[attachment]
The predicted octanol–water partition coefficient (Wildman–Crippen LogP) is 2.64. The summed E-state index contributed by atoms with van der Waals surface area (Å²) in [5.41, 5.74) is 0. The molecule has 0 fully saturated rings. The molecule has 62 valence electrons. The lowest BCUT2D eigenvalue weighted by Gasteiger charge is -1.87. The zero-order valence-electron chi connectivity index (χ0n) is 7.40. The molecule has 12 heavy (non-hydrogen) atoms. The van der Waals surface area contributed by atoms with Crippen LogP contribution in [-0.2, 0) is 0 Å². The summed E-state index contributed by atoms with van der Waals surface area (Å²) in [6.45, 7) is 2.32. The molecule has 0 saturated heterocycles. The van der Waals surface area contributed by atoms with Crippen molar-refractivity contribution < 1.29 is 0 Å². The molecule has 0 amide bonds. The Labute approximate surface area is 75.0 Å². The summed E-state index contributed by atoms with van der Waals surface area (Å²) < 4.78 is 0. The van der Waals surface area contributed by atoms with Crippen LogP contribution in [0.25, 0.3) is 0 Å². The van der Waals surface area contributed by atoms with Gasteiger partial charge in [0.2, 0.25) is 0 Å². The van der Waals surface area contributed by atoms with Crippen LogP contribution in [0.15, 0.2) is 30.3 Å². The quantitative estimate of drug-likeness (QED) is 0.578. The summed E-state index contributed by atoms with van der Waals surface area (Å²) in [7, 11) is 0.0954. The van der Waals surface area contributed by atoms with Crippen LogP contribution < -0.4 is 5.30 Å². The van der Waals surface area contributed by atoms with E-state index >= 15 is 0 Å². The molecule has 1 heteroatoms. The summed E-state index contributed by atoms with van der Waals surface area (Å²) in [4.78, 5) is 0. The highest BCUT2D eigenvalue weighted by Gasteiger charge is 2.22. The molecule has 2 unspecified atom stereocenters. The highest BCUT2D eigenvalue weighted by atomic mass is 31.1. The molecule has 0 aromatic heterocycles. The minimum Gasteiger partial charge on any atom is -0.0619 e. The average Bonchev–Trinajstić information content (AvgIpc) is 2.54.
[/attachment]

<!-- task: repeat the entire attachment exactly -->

The predicted octanol–water partition coefficient (Wildman–Crippen LogP) is 2.64. The summed E-state index contributed by atoms with van der Waals surface area (Å²) in [5.41, 5.74) is 0. The molecule has 0 fully saturated rings. The molecule has 62 valence electrons. The lowest BCUT2D eigenvalue weighted by Gasteiger charge is -1.87. The zero-order valence-electron chi connectivity index (χ0n) is 7.40. The molecule has 12 heavy (non-hydrogen) atoms. The van der Waals surface area contributed by atoms with Crippen LogP contribution in [-0.2, 0) is 0 Å². The summed E-state index contributed by atoms with van der Waals surface area (Å²) in [6.45, 7) is 2.32. The molecule has 0 saturated heterocycles. The van der Waals surface area contributed by atoms with Crippen molar-refractivity contribution < 1.29 is 0 Å². The molecule has 0 amide bonds. The Labute approximate surface area is 75.0 Å². The summed E-state index contributed by atoms with van der Waals surface area (Å²) < 4.78 is 0. The van der Waals surface area contributed by atoms with Crippen LogP contribution in [0.25, 0.3) is 0 Å². The van der Waals surface area contributed by atoms with Gasteiger partial charge in [0.2, 0.25) is 0 Å². The van der Waals surface area contributed by atoms with Crippen LogP contribution in [0.15, 0.2) is 30.3 Å². The quantitative estimate of drug-likeness (QED) is 0.578. The summed E-state index contributed by atoms with van der Waals surface area (Å²) in [7, 11) is 0.0954. The van der Waals surface area contributed by atoms with Crippen LogP contribution < -0.4 is 5.30 Å². The van der Waals surface area contributed by atoms with E-state index >= 15 is 0 Å². The molecule has 1 heteroatoms. The summed E-state index contributed by atoms with van der Waals surface area (Å²) in [4.78, 5) is 0. The highest BCUT2D eigenvalue weighted by Gasteiger charge is 2.22. The molecule has 2 unspecified atom stereocenters. The highest BCUT2D eigenvalue weighted by atomic mass is 31.1. The molecule has 0 aromatic heterocycles. The minimum Gasteiger partial charge on any atom is -0.0619 e. The average Bonchev–Trinajstić information content (AvgIpc) is 2.54.